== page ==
The Falkirk Wheel

The Falkirk Wheel

About The Falkirk Wheel

Not many Scottish visitor attractions can claim that over 1100 fish visited the site in the first six months, but the Falkirk Wheel can do just that.

This stunning feat of engineering has once again linked the Forth and Clyde and the Union canals so that fish can swim in the clean waters between Glasgow and Edinburgh.

Like all good ideas, the concept of the Falkirk Wheel is straightforward. The Wheel simply lifts boats from one level to the other by way of two water filled gondolas which revolve like a ferris wheel.

To demonstrate the principle, the architect, Tony Kettle, used his daughter’s Lego to build a model. The project may have been simple in concept and design but it was a massive undertaking in the building.

Over thirty years of neglect and decay had caused the canals to silt up and the locks linking the two to fall into disrepair. And the fish had gone too.

The Union Canal had to be extended at Falkirk, a tunnel, 180 metres long, built under the Antonine wall and an aqueduct constructed to lead on to the Wheel. And then the Wheel itself had to be built. At 35 metres high (the equivalent of 8 double decker buses) and weighing 1800 tonnes when full of water, it is an impressive sight rising between the two canals.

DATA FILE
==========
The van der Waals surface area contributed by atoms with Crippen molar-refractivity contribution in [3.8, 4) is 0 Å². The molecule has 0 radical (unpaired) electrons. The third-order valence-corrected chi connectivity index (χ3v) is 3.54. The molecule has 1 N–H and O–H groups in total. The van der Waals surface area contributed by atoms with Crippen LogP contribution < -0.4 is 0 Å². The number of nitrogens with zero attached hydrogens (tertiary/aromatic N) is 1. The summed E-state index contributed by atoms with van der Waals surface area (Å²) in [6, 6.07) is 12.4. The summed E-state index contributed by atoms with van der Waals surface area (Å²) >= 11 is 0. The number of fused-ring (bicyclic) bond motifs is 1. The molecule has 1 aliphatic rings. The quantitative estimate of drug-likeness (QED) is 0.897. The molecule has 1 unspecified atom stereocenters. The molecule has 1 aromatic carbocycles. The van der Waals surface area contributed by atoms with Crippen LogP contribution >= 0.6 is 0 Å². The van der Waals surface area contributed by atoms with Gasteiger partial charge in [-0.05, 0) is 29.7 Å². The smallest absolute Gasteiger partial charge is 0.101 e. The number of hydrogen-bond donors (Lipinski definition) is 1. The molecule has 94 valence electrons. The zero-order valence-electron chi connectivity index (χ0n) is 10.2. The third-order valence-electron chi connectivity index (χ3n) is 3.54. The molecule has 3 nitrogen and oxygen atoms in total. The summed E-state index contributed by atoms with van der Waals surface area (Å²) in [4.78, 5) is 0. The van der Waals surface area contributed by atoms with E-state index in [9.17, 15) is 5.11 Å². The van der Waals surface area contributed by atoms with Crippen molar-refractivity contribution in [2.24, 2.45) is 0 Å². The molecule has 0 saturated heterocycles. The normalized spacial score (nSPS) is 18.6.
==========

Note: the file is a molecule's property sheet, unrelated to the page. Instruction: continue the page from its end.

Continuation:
The gondolas take seven minutes to rotate, carrying boats from the lower Forth and Clyde canal up to the Union canal. The weight carried by the gondolas is equivalent to that of 100 elephants but the power required is very small.

The BBC television programme, Tomorrow’s World, ran a test on it and proved that the power taken to rotate the Wheel was the same as that for eight electric toasters. This is achieved by a system of gears and by keeping the gondolas in perfect balance.

Visitors can experience the Falkirk Wheel for themselves. A ride on one of the specially built boats starts on the Forth and Clyde canal, then on to one of the Wheel’s gondolas. The Wheel lifts the boat up to the level of the aqueduct, from where it sails through the Roughcastle Tunnel under the Antonine Wall and on to the Union canal.

Then the whole process is reversed, the trip taking a total of 45 minutes. Commentary of the dry, pithy type favoured by Scots is provided by the crew.

One boat, the Enterprise, carries a stout branch – yes, it’s the captain’s log of the Enterprise.

The Queen officially opened the Falkirk Wheel on May 24, 2002 and in its first year attracted over half a million people. Already, the visitor centre is being extended and plans are afoot to allow wheelchair users to participate in the experience.

The whole area along the canal is being regenerated with a multitude of small businesses connected with the influx of tourists being set up.

And the fish are coming too. At the first maintenance inspection, four very healthy brown trout were discovered along with roach, pike and perch, some specimens even being found in the water in the gondolas, making their way between the canals and onward to the cities.

The Falkirk Wheel is well worth visiting, and is in easy reach of Edinburgh, Glasgow and Stirling.

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